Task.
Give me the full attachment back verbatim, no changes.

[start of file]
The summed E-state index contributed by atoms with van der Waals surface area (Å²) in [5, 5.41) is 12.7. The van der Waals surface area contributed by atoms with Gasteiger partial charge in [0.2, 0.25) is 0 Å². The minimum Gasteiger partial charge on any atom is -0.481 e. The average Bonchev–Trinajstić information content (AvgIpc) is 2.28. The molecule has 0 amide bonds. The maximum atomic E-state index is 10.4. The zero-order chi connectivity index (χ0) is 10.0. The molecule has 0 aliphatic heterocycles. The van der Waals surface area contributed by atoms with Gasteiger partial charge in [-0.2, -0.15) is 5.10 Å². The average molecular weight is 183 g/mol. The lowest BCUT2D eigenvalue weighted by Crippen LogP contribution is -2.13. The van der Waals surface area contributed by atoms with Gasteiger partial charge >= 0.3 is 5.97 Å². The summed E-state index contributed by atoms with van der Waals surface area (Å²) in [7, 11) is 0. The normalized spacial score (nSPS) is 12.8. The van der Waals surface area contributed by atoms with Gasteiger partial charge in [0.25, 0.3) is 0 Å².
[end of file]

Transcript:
The summed E-state index contributed by atoms with van der Waals surface area (Å²) in [5, 5.41) is 12.7. The van der Waals surface area contributed by atoms with Gasteiger partial charge in [0.2, 0.25) is 0 Å². The minimum Gasteiger partial charge on any atom is -0.481 e. The average Bonchev–Trinajstić information content (AvgIpc) is 2.28. The molecule has 0 amide bonds. The maximum atomic E-state index is 10.4. The zero-order chi connectivity index (χ0) is 10.0. The molecule has 0 aliphatic heterocycles. The van der Waals surface area contributed by atoms with Gasteiger partial charge in [-0.2, -0.15) is 5.10 Å². The average molecular weight is 183 g/mol. The lowest BCUT2D eigenvalue weighted by Crippen LogP contribution is -2.13. The van der Waals surface area contributed by atoms with Gasteiger partial charge >= 0.3 is 5.97 Å². The summed E-state index contributed by atoms with van der Waals surface area (Å²) in [7, 11) is 0. The normalized spacial score (nSPS) is 12.8. The van der Waals surface area contributed by atoms with Gasteiger partial charge in [0.25, 0.3) is 0 Å².